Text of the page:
The distinctly orange color of A. quadriverberis sets these flagellates apart from other organisms living in the same benthic environment. To our knowledge, similar organisms have not been recorded previously [3, 9–12, 28]; however, the orange color of A. quadriverberis is most reminiscent of the anoxic euglenozoan Calkinsia aureus .
The presence of four recurrent flagella in A. quadriverberis is another distinctive feature. Most cercozoans possess two flagella, although Cholamonas cyrtodiopsidis also has four flagella that are inserted subapically [30, 31]. The flagella of C. cyrtodiopsidis form two symmetrical pairs comprising one long and one stubby flagellum [30, 31]. This flagellar organization differs from A. quadriverberis, which has two pairs of tightly bundled flagella originating from the same flagellar reservoir. Cholamonas cyrtodiopsidis was assigned to the Cercomonadida due to possession of a microbody and kinetid architecture that is similar to some species of Cercomonas [30, 31]. Although both A. quadriverberis and C. cyrtodiopsidis possess four flagella, this character state is unlikely to be synapomorphic for these species: A. quadriverberis inhabits marine sand, whereas C. cyrtodiopsidis inhabits the intestines of diopsid flies . Moreover, the distinctive features present in one species tend not to be shared by the other (e.g. the paranuclear bodies found in C. cyrtodiopsidis are not present in A. quadriverberis). Because the phylogenetic position of C. cyrtodiopsidis has not yet been evaluated with molecular phylogenetic data, our ability to infer the evolution of the tetraflagellated state within the Cercozoa is limited.
The flagella of A. quadriverberis are covered by hairs, and although this stands in contrast to the smooth flagella described in most other cercozoans, such as Cercomonas and Proleptomonas , the hairs could be homologous to those described in the predatory soil-dwelling flagellate Aurigamonas solis [16, 32]. The four flagella of A. quadriverberis were also recurrent and homodynamic during gliding motility, which is unlike the heterodynamic flagella of most other interstitial cercozoans (e.g. Cercomonas, Heteromita, Katabia, Proleptomonas, and Protaspis) [8, 31]. The gliding cells of A. quadriverberis were plastic and capable of slow changes in shape that was somewhat similar to that found in euglenids . This plasticity is probably generated by the row of microtubules locating underneath the cell membrane (Figure 3E).
The nucleus of A. quadriverberis is difficult to see in living cells, which is also unlike most other cercozoans (e.g. Aurigamonas, Cercomonas, Ebria, Euglypha, Heteromita, Protaspis, Thaumatomastix, and Thaumatomonas) [8, 10, 16, 23, 34]. The bloated shape of the cell and the dense distribution of minute orange muciferous bodies that subtend the entire surface of the cell obscured the nucleus. The ultrastructure of the nucleus is similar to that of other cercozoans (e.g. contained several nucleoli) [8, 16, 35–37]; however, A. quadriverberis lacked permanently condensed chromosomes like those found in Cryothecomonas, Ebria, and Protaspis [8, 16, 23, 35, 37, 38]. The shape of the nucleus in A. quadriverberis was indented at one side, a feature also noticed in the nucleus of Protaspis grandis , and had a prominent anterior projection oriented towards the flagellar pocket. An anterior projection was also observed in the nucleus of Cercomonas; in both genera, the anterior projection was associated with a broad striated band and the ventral (posterior) roots of the anterior and posterior flagella (VP) [31, 36]. However, the characteristic microtubular cone present in Cercomonas [31, 36] was not observed in A. quadriverberis.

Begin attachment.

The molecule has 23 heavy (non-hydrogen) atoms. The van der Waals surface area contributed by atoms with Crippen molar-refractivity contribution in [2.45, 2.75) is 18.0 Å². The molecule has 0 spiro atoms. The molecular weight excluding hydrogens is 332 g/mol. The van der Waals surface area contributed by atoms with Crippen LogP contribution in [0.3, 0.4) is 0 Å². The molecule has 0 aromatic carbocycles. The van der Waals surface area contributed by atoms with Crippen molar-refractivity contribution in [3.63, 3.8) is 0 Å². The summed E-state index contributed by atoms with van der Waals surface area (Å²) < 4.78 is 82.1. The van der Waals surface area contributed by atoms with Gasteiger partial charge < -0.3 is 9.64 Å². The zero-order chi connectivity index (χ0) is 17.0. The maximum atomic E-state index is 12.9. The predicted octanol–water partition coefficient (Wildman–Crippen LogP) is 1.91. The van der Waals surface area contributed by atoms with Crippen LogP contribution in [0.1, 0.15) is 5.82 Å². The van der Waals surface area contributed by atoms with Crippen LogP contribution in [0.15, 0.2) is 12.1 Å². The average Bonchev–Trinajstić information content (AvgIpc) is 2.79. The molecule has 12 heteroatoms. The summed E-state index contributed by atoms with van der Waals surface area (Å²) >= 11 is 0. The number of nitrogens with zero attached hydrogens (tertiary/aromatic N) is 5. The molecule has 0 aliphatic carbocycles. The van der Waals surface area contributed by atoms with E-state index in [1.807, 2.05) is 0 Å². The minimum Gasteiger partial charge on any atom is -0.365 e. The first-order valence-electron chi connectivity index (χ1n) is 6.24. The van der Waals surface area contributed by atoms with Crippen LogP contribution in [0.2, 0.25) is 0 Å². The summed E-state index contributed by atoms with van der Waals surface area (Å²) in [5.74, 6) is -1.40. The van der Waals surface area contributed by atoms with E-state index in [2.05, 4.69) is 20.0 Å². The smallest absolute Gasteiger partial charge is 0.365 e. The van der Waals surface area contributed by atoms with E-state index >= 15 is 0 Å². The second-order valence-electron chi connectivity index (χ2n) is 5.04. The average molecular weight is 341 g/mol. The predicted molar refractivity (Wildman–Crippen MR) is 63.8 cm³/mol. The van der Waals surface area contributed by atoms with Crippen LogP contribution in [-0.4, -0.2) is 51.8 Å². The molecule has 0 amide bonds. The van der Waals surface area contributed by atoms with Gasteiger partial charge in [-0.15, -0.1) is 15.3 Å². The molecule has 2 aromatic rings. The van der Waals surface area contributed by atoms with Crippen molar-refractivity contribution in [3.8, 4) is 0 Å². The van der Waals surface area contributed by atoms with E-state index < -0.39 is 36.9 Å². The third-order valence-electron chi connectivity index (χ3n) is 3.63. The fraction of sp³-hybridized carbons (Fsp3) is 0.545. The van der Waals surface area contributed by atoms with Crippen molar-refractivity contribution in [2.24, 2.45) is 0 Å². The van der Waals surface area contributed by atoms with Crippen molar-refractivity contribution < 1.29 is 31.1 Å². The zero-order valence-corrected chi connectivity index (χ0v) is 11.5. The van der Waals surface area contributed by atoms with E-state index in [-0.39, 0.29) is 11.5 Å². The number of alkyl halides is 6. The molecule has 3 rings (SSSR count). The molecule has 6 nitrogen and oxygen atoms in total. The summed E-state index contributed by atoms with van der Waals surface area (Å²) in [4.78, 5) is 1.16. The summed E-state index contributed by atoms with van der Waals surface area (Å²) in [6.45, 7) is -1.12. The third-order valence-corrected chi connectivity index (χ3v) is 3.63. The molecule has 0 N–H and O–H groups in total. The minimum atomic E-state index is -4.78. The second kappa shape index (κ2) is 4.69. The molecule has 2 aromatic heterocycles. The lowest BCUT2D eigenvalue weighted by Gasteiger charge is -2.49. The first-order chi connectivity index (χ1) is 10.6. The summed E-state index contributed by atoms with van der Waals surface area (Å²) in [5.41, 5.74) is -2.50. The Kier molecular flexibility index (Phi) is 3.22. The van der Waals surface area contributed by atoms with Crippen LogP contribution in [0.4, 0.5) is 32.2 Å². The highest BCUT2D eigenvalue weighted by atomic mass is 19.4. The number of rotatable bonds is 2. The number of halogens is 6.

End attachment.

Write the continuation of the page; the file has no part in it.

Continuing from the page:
The cytoplasm of A. quadriverberis contained lipid globules, Golgi bodies and muciferous bodies. The muciferous bodies were compartments organized in linear arrays and filled with an amorphous matrix that appeared bright orange under the light microscope. Extrusomes like these have also been reported in C. armigera as a minute peripheral concavities filled with a homogeneous matrix . Other types of extrusomes that have been found in different cercozoan species, such as trichocysts, microtoxicysts, kinetocysts and osmiophilic bodies, [8, 31, 36], were absent in A. quadriverberis. The lipid globules varied considerably in size and were most abundant in the posterior region of A. quadriverberis. These globules were reminiscent of those described in Protaspis . Although the mode of feeding in A. quadriverberis was not clearly observed, evidence of ingested bacteria was observed within its cytoplasm (Figure 4C).
The cytoplasm of A. quadriverberis was highly vacuolated and looked similar to the cytoplasm described in Cryothecomonas armigera and Protaspis grandis [8, 37]. The anterior part of the cell, however, contained black bodies similar to those that have been observed in other distantly related eukaryotes, such as some semi-anoxic euglenids and ciliates. Moreover, distinct mitochondria with tubular cristae, which are characteristic of other cercozoans, were not found in A. quadriverberis. Putative mitochondria were, however, observed around the cell periphery (Figure 4G), and the lack of cristae in these organelles reflects either degenerate mitochondria associated with a low-oxygen environment or fixation artifact . The size of the putative mitochondria ranged between 135–185 nm long, which is smaller than the mitochondria described in most cercozoans. For example, the mitochondria of Aurigamonas solis are about 630 nm , the mitochondria of Cercomonas are about 485 nm , the mitochondria of Cryothecomonas longipes are about 280 nm , and the mitochondria of P. grandis are about 500 nm . Although the implementation of fluorescent stains, like Mitotracker, could help establish the identity of these structures , this approach is limited by the scarcity of these organisms in natural environments and the unpredictability of finding them in our samples.